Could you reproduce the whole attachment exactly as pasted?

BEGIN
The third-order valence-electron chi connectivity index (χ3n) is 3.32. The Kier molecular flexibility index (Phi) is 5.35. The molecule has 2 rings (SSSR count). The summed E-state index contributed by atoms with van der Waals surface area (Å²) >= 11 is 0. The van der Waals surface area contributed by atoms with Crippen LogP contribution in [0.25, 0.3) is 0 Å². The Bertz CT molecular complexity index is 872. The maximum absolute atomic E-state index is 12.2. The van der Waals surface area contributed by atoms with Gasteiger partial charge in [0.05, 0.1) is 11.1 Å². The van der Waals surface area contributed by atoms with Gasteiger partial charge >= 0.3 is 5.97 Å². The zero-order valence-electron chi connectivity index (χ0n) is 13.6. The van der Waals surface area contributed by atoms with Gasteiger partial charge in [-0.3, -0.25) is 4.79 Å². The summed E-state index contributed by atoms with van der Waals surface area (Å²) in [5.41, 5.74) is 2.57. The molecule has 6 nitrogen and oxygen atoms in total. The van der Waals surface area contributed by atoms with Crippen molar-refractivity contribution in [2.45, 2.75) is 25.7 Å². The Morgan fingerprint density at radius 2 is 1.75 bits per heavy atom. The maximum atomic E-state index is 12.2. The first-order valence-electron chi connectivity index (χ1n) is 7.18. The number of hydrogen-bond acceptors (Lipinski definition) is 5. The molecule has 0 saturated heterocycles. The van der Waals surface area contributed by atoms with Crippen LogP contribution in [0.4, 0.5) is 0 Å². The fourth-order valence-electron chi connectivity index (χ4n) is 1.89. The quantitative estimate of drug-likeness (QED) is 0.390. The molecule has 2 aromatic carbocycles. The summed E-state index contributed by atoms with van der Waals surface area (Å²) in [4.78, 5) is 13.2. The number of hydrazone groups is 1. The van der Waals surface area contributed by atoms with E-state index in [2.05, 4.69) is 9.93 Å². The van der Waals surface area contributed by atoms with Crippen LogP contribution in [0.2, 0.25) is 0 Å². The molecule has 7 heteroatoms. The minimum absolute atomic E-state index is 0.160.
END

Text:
The third-order valence-electron chi connectivity index (χ3n) is 3.32. The Kier molecular flexibility index (Phi) is 5.35. The molecule has 2 rings (SSSR count). The summed E-state index contributed by atoms with van der Waals surface area (Å²) >= 11 is 0. The van der Waals surface area contributed by atoms with Crippen LogP contribution in [0.25, 0.3) is 0 Å². The Bertz CT molecular complexity index is 872. The maximum absolute atomic E-state index is 12.2. The van der Waals surface area contributed by atoms with Gasteiger partial charge in [0.05, 0.1) is 11.1 Å². The van der Waals surface area contributed by atoms with Gasteiger partial charge >= 0.3 is 5.97 Å². The zero-order valence-electron chi connectivity index (χ0n) is 13.6. The van der Waals surface area contributed by atoms with Gasteiger partial charge in [-0.3, -0.25) is 4.79 Å². The summed E-state index contributed by atoms with van der Waals surface area (Å²) in [5.41, 5.74) is 2.57. The molecule has 6 nitrogen and oxygen atoms in total. The van der Waals surface area contributed by atoms with Crippen molar-refractivity contribution in [2.45, 2.75) is 25.7 Å². The Morgan fingerprint density at radius 2 is 1.75 bits per heavy atom. The maximum atomic E-state index is 12.2. The first-order valence-electron chi connectivity index (χ1n) is 7.18. The number of hydrogen-bond acceptors (Lipinski definition) is 5. The molecule has 0 saturated heterocycles. The van der Waals surface area contributed by atoms with Crippen LogP contribution in [0.4, 0.5) is 0 Å². The fourth-order valence-electron chi connectivity index (χ4n) is 1.89. The quantitative estimate of drug-likeness (QED) is 0.390. The molecule has 2 aromatic carbocycles. The summed E-state index contributed by atoms with van der Waals surface area (Å²) in [4.78, 5) is 13.2. The number of hydrazone groups is 1. The van der Waals surface area contributed by atoms with E-state index in [2.05, 4.69) is 9.93 Å². The van der Waals surface area contributed by atoms with Crippen LogP contribution in [0.2, 0.25) is 0 Å². The molecule has 7 heteroatoms. The minimum absolute atomic E-state index is 0.160.